On the other hand it can be said that the neutrality and independence of UK judges are limited as in theory, parliamentary sovereignty is greater than the rule of law. This was suggested by A. V. Dicey which he described as the twin pillars of British Constitution. This in effect means that the judiciary is subordinate to Parliament and is therefore not independent. Parliamentary sovereignty means that parliament can reform every aspect of the legal system: it can abolish courts; alter the law and decide on what penalties and punishments are applied in courts as it can pass any statutes which the courts must follow.

    For example in 2005, under a powerful executive, parliament passed its Terrorism Act which meant that terrorist suspects could be imprisoned or detained without trial. This suggests that Parliament had the supremacy to override the rule of law whereby everybody is entitled to a fair trial. However it is argued that the law lords had opposed this legislation due to its attack on civil liberties which resulted in alterations of the legislation. Even if rulings of the judges were ignored by Parliament, the judges would be able to appeal to the European Courts of Human Rights which would eventually oblige the British government to alter the law.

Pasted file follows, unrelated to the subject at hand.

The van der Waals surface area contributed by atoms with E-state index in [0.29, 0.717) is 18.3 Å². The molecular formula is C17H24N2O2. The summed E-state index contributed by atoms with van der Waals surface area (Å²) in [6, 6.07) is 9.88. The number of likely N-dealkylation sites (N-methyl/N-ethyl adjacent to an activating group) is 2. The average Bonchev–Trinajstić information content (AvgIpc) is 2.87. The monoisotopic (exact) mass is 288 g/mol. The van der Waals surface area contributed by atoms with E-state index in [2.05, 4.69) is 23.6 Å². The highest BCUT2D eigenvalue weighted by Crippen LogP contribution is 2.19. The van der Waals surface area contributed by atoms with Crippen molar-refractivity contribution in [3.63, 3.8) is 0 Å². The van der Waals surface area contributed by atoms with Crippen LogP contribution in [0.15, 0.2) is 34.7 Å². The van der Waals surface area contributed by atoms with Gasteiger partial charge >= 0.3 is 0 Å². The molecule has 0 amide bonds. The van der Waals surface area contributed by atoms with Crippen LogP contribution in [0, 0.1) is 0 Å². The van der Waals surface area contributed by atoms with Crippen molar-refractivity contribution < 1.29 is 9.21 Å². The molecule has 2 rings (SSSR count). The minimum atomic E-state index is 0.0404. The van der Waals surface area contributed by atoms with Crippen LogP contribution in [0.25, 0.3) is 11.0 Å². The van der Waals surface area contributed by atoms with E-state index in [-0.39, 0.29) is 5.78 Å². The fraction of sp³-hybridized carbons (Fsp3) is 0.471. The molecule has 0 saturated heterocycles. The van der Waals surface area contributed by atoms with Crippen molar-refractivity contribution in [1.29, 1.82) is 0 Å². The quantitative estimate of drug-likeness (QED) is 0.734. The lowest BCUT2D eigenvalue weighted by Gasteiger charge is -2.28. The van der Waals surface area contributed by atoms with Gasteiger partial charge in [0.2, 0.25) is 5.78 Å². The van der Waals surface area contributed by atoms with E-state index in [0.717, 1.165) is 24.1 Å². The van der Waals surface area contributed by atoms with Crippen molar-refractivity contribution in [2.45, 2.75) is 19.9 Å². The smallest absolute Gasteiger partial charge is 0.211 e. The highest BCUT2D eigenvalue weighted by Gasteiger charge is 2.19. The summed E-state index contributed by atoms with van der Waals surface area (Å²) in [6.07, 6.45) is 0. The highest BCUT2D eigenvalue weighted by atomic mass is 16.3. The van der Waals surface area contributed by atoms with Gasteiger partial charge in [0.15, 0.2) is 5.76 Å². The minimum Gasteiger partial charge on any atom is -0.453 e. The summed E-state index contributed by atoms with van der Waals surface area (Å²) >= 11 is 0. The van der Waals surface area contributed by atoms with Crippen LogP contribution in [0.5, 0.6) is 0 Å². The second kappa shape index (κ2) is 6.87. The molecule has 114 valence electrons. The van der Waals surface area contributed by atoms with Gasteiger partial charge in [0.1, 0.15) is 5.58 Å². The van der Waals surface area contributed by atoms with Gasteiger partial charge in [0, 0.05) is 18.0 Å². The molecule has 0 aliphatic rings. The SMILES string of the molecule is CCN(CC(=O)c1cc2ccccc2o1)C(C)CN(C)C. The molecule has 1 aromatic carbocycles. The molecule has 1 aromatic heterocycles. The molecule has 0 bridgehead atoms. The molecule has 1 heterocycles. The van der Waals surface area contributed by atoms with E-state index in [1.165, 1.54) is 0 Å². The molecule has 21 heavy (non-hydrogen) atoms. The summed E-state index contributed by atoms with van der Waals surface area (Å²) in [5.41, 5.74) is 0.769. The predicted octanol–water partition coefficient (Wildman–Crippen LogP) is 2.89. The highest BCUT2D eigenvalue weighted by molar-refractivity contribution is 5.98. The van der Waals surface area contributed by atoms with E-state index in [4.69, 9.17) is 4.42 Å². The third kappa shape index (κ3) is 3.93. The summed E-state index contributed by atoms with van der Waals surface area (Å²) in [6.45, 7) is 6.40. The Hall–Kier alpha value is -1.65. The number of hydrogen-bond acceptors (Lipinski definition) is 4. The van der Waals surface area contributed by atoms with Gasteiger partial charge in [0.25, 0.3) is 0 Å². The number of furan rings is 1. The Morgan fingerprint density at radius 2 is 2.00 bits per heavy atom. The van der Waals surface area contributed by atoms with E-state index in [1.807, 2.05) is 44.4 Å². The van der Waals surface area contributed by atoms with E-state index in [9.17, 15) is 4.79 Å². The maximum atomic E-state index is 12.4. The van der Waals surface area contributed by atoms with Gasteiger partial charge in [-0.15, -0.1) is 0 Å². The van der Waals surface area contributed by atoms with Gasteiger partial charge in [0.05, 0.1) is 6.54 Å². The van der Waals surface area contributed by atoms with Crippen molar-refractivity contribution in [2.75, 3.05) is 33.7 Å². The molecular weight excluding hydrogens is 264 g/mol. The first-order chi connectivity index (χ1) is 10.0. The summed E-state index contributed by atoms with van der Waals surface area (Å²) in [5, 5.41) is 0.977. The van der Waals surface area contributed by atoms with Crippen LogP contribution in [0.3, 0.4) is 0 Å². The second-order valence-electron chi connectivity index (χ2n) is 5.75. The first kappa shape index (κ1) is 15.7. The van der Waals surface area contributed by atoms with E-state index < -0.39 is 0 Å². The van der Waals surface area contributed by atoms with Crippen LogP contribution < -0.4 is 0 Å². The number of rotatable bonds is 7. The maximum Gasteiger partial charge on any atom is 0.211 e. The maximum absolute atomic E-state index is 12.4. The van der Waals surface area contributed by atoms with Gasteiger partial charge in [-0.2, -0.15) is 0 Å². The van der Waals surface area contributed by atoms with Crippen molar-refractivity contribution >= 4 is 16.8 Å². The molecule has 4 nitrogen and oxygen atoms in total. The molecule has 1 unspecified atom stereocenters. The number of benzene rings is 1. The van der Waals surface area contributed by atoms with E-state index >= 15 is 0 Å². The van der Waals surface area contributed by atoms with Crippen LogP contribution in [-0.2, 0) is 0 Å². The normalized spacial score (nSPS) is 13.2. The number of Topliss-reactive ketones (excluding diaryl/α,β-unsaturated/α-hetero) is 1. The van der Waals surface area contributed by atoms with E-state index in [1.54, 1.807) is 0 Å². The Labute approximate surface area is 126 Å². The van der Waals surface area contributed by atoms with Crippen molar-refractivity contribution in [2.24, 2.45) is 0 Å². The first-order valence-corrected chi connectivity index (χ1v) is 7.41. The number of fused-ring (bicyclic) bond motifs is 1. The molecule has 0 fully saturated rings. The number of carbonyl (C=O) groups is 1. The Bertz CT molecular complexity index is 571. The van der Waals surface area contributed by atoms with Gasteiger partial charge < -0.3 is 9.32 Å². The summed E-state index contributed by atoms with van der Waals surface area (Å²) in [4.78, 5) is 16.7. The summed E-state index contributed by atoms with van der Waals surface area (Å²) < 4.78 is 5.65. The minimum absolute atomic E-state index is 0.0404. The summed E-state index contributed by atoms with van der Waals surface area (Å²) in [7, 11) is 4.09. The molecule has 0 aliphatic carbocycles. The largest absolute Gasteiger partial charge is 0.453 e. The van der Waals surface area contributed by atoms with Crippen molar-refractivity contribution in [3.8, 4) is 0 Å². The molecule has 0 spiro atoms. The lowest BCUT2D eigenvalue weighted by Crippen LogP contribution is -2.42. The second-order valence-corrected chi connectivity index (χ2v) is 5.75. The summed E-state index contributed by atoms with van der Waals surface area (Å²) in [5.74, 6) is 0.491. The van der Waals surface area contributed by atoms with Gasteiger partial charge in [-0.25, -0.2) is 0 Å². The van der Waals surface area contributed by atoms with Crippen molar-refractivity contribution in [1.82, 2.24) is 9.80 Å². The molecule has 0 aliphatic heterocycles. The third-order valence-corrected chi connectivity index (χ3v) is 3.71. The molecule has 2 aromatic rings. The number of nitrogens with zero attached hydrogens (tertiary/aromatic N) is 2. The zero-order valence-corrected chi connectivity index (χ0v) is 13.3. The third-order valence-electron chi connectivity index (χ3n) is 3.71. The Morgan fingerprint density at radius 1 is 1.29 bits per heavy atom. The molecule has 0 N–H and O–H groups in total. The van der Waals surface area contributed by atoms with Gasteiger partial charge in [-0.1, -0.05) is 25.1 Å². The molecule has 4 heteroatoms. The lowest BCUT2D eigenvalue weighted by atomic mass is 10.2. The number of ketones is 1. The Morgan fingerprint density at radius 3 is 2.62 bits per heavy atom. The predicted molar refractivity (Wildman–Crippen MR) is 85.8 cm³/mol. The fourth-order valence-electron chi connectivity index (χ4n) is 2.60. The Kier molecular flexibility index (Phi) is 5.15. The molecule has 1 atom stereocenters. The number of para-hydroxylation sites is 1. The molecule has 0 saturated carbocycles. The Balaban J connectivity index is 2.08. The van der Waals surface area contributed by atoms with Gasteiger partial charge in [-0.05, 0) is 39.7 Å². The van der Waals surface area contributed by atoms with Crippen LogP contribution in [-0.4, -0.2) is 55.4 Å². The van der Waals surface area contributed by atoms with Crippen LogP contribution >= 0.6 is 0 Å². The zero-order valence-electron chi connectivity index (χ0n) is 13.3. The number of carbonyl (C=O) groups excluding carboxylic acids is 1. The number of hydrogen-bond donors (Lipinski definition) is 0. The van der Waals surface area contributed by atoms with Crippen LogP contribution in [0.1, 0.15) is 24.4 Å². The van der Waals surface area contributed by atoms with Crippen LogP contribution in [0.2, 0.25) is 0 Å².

There is also an argument initiated by J. A. G. Griffiths in his book Politics of the Judiciary, published in 1977 which suggests that the judiciary is recruited from an extremely narrow social background, making it biased and therefore neutral. The UK’s judiciary remains overwhelmingly middle-aged, upper-middle class, white males. Only 8% judges are women and the average age is 60 years. In fact there was never a female in the senior judiciary until 2003 when Brenda Hale was appointed. There is also no ethnic minorities in the senior judiciary with only one being a High Court judge.